Gene study highlights threat of ash dieback
A disease that has devastated ash trees across Europe developed from just one or two sources of fungus on imported ash trees, a large-scale genetic study shows.
Analysis of the DNA of dieback fungus samples from the UK, Norway, France, Poland and Austria showed little diversity - showing that they probably all came from just two spores.
This limited mix of genes in the fungus across Europe would be expected to curb its impact – but instead ash dieback threatens 95% of all European ash trees.
The finding suggests that the arrival of a third fungal spore from overseas would be enough to intensify the disease and wipe out Europe’s remaining ash population.
In its native Asia, the fungus Hymenoscyphus fraxineus is widespread and extremely diverse, but relatively harmless to the native Asian ash species.
Dieback disease in European ash is caused by the same fungus, which has jumped to a new host.
The disease begins with dark brown or orange lesions on leaves. It either kills the tree directly or makes it vulnerable to other pests or pathogens.
The fungal bodies, each about the size of a match head, produce thousands of tiny spores that spread on the wind.
Ash dieback was first observed in European ash trees in Poland in 1992, where it probably arrived on commercially imported trees from East Asia.
It has already killed or severely damaged a quarter of ash trees in southern Sweden and destroyed more than four-fifths of young ash in Norway.
It was discovered in the UK in 2012 and is now found throughout the country.
Tree populations take a long time to recover from disease, so it is vital to restrict the movement of potentially infected plants into and around Europe, researchers say.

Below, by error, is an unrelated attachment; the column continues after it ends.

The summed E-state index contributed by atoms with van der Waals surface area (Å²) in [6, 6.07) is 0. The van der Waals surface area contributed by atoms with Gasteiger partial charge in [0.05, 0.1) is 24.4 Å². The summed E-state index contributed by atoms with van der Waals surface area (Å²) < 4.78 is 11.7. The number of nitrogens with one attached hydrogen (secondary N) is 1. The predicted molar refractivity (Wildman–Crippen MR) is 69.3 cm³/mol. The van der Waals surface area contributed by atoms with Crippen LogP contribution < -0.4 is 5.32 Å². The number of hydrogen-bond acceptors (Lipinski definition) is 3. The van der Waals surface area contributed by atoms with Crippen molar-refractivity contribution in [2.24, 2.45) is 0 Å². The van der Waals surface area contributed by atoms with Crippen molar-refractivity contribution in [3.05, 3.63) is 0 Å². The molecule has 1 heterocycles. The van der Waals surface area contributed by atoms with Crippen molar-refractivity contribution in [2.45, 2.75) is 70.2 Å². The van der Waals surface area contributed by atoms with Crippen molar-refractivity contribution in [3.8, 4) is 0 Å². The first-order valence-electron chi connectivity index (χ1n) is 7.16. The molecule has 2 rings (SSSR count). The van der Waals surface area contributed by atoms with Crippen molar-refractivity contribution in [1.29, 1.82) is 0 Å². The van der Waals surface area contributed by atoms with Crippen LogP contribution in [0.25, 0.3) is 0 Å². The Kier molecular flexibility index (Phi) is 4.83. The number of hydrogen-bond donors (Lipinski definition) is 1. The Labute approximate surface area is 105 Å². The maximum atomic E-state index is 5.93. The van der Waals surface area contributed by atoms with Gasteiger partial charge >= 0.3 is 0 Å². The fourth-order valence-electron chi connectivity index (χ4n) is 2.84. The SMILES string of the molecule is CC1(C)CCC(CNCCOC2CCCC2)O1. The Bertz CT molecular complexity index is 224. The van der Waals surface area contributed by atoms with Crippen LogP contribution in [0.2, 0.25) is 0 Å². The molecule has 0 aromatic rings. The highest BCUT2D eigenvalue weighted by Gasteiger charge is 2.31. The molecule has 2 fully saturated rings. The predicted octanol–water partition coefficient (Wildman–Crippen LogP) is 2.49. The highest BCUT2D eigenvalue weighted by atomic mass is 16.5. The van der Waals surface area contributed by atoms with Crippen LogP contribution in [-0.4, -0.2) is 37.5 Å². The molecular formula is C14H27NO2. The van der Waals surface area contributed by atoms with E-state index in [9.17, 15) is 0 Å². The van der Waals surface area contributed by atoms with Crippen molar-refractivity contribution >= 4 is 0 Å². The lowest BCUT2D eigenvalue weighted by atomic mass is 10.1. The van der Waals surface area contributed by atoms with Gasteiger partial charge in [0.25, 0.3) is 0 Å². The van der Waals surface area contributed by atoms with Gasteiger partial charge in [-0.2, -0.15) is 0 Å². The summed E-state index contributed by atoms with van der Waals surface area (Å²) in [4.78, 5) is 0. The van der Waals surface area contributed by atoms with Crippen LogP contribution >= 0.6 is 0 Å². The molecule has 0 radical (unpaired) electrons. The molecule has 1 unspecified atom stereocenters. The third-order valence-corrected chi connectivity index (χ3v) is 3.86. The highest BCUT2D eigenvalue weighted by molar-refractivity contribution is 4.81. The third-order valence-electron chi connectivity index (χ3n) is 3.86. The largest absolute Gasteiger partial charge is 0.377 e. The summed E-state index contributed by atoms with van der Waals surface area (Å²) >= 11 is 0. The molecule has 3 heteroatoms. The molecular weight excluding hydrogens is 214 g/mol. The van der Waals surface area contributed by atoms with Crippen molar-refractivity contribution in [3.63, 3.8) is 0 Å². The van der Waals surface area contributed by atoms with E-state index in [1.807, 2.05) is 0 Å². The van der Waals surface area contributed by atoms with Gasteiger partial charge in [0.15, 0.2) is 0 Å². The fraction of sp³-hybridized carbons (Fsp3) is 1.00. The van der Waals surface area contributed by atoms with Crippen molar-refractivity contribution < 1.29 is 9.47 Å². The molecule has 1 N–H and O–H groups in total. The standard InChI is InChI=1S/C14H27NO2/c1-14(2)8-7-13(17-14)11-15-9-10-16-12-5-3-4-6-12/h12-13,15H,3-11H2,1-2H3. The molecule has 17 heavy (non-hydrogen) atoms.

Movement of ash trees into and around the UK is currently prohibited.
European ash trees are under increasing threat from invasive pests such as ash dieback. Other pests and diseases, such as the Emerald ash borer beetle, have been found in Russia and could push the remaining European ash trees to the brink.
Ash borer beetle has already caused five ash tree species in the US to be threatened with extinction.
Researchers recommend creating seed orchards to breed ash trees that are less susceptible to dieback and other pests. Initial research in the UK and Denmark is enabling selection of trees for development.
The research was carried out by researchers at the Earlham Institute, the University’s genome facility Edinburgh Genomics, and other partners.
It was funded by the Biotechnology and Biological Sciences Research Council, Defra, the Economic and Social Research Council, the Forestry Commission, the Natural Environment Research Council, the Scottish Government and the French National Research Agency.
Ash dieback is already recognised as a serious threat to plant life, but our study of its genetic family tree underscores its potential to wipe out ash trees across Europe. Advanced genomic tools such as we used in this study must be applied to other invasive pathogens.